Court officials were not immediately available for comment.  [AP/12March2011]  Read the full article at

Ex-CIA Agent Warns of Danger as Congress Investigates Radical Islam.  As Congress begins hearings this week on the influence of radical Islam in America, an ex-CIA agent warns of danger already lurking within the U.S. as a result of the infiltration of the government by Islamists who help steer American foreign policy in the Middle East. U.S. Representative Peter King, R-New York, commenced hearings on the subject in order to discover the extent to which radical elements within Islam exert influence in American mosques, as well as in the U.S. government itself. And, according to an expert on the Middle East who is also an ex-CIA agent, that influence is extensive and even frightening.

Clare Lopez is a Senior Fellow at the Center for Security Policy and a former agent with the Central Intelligence Agency. In this Conservative Examiner exclusive series of interviews, Lopez describes in stark detail the issues facing the U.S. today as the threat from radical forces within Islam grow stronger.  [Martin/Examiner/10March2011]  Continue reading at

Bulgarian PM Appoints New Head of State Agency for National Security.  Prime Minister Boiko Borissov formally presented the new head of the State Agency for National Security (SANS), Konstantin Kazakov, before the staff of the agency on March 10 2011, a Government media statement said.

The Cabinet proposed the appointment of Kazakov to President Purvanov last week, who in turn signed the approval of his appointment on March 9 2011.

Kazakov was the deputy head of the security agency when the former head Tsvetlin Yovchev resigned. Sine, he has been acting as interim boss of the agency. Yovchev resigned on February 16 in the wake of an eavesdropping scandal involving top officials, including Prime Minister Borissov.  [SofiaEcho/15March2011]  Read more at


History's Lessons: Dismantling Egypt's Security Agency. The task of dismantling Egypt's repressive security service may seem immense, but Middle East analyst Omar Ashour draws lessons from other once feared and hated secret services around the world.

History does repeat itself.

The evening of 5 March in Egypt was much like that of 15 January 1990, when thousands of German protesters stormed the headquarters of the State Security Ministry (Stasi) in Berlin.

The direct causes of the protests were shockingly similar - state security officers were seeking impunity by destroying files that documented corruption and repression. Consequently, citizens gathered and tried to safeguard the incriminating evidence.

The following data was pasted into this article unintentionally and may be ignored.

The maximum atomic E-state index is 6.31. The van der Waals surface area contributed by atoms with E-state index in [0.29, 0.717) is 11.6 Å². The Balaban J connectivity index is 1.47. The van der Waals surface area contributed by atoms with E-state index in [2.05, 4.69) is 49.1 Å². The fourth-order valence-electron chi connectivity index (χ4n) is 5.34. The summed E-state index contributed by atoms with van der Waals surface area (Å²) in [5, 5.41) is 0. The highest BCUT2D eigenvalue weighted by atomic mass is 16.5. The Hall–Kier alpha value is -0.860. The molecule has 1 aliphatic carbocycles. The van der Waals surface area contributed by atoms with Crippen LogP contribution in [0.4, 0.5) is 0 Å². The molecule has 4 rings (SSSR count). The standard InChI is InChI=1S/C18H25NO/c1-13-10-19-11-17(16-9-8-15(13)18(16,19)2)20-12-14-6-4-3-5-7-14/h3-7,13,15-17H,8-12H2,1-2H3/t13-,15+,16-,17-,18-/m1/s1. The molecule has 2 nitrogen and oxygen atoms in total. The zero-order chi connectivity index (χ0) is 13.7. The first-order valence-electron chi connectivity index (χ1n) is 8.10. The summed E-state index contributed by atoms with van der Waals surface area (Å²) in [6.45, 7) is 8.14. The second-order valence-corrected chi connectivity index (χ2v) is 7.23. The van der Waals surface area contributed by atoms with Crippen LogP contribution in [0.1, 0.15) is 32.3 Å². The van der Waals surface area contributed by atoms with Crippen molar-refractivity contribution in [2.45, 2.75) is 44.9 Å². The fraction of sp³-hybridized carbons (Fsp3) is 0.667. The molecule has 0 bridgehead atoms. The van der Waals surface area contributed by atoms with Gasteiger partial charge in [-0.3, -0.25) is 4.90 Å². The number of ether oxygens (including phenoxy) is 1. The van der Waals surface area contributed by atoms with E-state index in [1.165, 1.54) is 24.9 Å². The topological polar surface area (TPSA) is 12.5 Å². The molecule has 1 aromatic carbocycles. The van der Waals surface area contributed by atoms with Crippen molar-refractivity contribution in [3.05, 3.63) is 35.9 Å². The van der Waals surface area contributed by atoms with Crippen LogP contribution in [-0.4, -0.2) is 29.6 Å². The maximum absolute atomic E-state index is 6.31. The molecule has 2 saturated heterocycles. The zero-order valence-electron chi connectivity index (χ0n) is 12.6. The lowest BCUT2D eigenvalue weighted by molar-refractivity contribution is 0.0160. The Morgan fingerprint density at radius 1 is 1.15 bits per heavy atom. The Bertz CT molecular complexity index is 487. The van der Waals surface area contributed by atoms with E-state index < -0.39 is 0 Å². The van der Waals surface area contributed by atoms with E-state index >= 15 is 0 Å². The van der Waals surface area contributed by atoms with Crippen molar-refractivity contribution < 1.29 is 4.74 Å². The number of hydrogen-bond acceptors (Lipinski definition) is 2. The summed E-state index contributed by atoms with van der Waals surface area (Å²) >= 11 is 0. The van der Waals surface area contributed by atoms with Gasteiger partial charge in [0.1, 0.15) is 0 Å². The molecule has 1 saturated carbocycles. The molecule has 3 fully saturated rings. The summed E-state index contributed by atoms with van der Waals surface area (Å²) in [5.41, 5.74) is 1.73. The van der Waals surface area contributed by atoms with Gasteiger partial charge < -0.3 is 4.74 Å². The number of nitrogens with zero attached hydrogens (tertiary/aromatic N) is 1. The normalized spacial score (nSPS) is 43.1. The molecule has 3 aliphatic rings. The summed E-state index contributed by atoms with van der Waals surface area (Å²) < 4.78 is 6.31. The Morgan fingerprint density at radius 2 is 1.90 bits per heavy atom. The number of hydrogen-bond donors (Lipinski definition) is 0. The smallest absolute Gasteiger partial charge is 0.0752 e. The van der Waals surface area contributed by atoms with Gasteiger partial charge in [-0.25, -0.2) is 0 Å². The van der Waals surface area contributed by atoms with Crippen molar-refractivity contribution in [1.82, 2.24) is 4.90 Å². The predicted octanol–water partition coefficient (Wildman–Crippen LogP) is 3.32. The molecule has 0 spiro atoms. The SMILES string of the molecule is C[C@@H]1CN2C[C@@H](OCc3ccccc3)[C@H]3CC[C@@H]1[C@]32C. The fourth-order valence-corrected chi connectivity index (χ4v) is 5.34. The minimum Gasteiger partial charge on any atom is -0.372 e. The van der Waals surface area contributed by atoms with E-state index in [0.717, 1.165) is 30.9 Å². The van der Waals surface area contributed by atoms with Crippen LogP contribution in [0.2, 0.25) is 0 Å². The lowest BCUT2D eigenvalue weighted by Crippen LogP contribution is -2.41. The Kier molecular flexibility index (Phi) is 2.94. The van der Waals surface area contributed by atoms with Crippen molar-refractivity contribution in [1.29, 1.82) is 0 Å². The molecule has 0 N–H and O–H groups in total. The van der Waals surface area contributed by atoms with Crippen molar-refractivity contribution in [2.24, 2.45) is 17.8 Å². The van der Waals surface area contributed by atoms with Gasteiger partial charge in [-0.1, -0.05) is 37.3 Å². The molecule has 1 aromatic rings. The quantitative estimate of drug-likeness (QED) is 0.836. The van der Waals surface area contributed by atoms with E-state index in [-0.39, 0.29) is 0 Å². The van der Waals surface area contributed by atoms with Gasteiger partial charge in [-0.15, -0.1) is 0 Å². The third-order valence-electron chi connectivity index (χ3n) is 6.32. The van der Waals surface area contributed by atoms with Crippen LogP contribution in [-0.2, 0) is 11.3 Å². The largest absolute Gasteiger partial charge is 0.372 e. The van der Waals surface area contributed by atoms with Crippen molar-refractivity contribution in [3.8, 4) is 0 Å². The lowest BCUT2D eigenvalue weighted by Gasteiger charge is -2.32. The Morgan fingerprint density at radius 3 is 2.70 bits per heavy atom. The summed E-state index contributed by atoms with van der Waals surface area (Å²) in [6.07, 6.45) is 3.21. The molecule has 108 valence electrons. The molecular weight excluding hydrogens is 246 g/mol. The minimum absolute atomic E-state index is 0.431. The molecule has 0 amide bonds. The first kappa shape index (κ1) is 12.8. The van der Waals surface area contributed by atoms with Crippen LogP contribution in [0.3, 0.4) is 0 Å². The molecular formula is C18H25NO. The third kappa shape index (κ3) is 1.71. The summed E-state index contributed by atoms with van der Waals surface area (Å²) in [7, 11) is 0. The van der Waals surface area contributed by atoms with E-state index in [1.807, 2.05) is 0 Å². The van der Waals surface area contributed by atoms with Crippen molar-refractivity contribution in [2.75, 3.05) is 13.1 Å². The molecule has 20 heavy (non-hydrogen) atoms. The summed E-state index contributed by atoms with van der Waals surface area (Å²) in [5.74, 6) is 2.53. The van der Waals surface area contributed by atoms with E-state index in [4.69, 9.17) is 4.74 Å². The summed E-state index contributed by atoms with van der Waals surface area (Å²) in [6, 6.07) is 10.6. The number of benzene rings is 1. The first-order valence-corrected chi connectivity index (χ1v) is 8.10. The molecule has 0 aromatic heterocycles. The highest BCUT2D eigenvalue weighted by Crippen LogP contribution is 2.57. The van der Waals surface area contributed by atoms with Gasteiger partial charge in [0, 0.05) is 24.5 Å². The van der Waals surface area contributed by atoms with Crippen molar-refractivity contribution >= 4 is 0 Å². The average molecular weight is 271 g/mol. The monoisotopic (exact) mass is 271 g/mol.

Fortunately for the Stasi, YouTube and Facebook did not exist in 1990. Unfortunately for Egypt's State Security Investigations (SSI), they did.

Secret graveyards, medieval-like dungeons, files of political dissidents held for more than a decade, lists of informants - celebrities, religious figures, talk-show hosts and "opposition" leaders - were all captured on camera and uploaded onto the popular websites.

"I spent 12 years in the political section of Liman Abu Zaabal prison - without charge, without visits," former detainee Magdi Zaki told local media.

"When I saw my two kids I did not recognize them and they did not recognize me. But worst of all was the month I spent in the state security building," he said.

There are reasons for this.

Torture rooms and equipment were captured on camera in every SSI building stormed by protesters.

Unfortunately for the SSI and its last head, Gen Hassan Abd al-Rahman, who ordered the destruction process, reassembling the enormous amount of shredded files will not take a decade like in the case of the Stasi. Advanced computer-assisted data recovery systems exist now.

For many Egyptians, the sheer size and the graphic details of the released files were shocking.

The unlawful detentions, kidnappings and disappearances, systematic torture and rape, and the inhuman prison conditions have all been well documented since the 1980s, by both human rights organisations and Egyptian courts. But many media outlets did not dare to address those "red lines".

Aside from the horrific stories, more mundane matters help to illustrate how Egypt was run under Mubarak.

In early 2000, I met an SSI general who effectively ran Cairo University. The intellectually unsophisticated general - to put it mildly - decided which dean should run which school, which professors got hired, fired, or promoted, and which students should discontinue their education.

Never openly discussed before, these former "red lines" are now being exposed.

Democratization processes have at least four phases: dictatorship removal, transition, consolidation and maturation.

With the fall of the SSI, Egypt seems quite close to completing phase one of its inspirational struggle for democracy - the removal of its dictator and his coercive apparatus, one that behaved more like a crime syndicate than a professional security service.

But moving into the transitional phase will require institutional and legal reform. [Omar Ashour is a lecturer in Middle East Politics and Director of the Middle East Graduate Studies Program at the Institute of Arab and Islamic Studies, University of Exeter (UK). He is the author of The De-Radicalisation of Jihadists: Transforming Armed Islamist Movements.] [Ashour/BBC/9March2011]  Read the full article at

Ex-CIA Chief Says Saudi Arabia Is Vulnerable.  In early December, General Motors loaned a pre-production Chevy Volt to James Woolsey. The former CIA director - who served under Bill Clinton from 1993 to 1995 - promptly slapped a bumper sticker on the car, reading "Bin Laden Hates This Car."